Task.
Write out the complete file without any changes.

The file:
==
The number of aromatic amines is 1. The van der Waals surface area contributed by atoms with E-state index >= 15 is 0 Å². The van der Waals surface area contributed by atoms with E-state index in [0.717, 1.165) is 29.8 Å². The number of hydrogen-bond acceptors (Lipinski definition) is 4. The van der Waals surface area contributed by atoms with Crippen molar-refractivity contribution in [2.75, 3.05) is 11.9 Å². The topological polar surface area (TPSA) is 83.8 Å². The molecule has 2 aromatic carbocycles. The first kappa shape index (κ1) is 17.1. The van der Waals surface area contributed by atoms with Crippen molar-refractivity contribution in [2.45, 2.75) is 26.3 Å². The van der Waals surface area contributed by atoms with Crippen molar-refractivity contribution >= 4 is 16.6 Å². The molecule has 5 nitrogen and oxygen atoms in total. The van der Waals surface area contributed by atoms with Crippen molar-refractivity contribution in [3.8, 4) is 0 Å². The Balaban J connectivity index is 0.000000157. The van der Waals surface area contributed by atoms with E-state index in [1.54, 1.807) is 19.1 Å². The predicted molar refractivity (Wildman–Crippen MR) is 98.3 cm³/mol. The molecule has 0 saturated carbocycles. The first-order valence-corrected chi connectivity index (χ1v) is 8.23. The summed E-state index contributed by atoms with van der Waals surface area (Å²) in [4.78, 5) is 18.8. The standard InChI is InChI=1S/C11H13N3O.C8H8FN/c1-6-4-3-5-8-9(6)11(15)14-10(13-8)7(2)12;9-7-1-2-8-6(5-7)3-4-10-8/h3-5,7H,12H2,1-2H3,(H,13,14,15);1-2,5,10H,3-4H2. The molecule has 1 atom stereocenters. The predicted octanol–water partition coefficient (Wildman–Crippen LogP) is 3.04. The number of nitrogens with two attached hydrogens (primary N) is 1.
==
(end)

The number of aromatic amines is 1. The van der Waals surface area contributed by atoms with E-state index >= 15 is 0 Å². The van der Waals surface area contributed by atoms with E-state index in [0.717, 1.165) is 29.8 Å². The number of hydrogen-bond acceptors (Lipinski definition) is 4. The van der Waals surface area contributed by atoms with Crippen molar-refractivity contribution in [2.75, 3.05) is 11.9 Å². The topological polar surface area (TPSA) is 83.8 Å². The molecule has 2 aromatic carbocycles. The first kappa shape index (κ1) is 17.1. The van der Waals surface area contributed by atoms with Crippen molar-refractivity contribution in [2.45, 2.75) is 26.3 Å². The van der Waals surface area contributed by atoms with Crippen molar-refractivity contribution >= 4 is 16.6 Å². The molecule has 5 nitrogen and oxygen atoms in total. The van der Waals surface area contributed by atoms with Crippen molar-refractivity contribution in [3.8, 4) is 0 Å². The Balaban J connectivity index is 0.000000157. The van der Waals surface area contributed by atoms with E-state index in [1.54, 1.807) is 19.1 Å². The predicted molar refractivity (Wildman–Crippen MR) is 98.3 cm³/mol. The molecule has 0 saturated carbocycles. The first-order valence-corrected chi connectivity index (χ1v) is 8.23. The summed E-state index contributed by atoms with van der Waals surface area (Å²) in [4.78, 5) is 18.8. The standard InChI is InChI=1S/C11H13N3O.C8H8FN/c1-6-4-3-5-8-9(6)11(15)14-10(13-8)7(2)12;9-7-1-2-8-6(5-7)3-4-10-8/h3-5,7H,12H2,1-2H3,(H,13,14,15);1-2,5,10H,3-4H2. The molecule has 1 atom stereocenters. The predicted octanol–water partition coefficient (Wildman–Crippen LogP) is 3.04. The number of nitrogens with two attached hydrogens (primary N) is 1.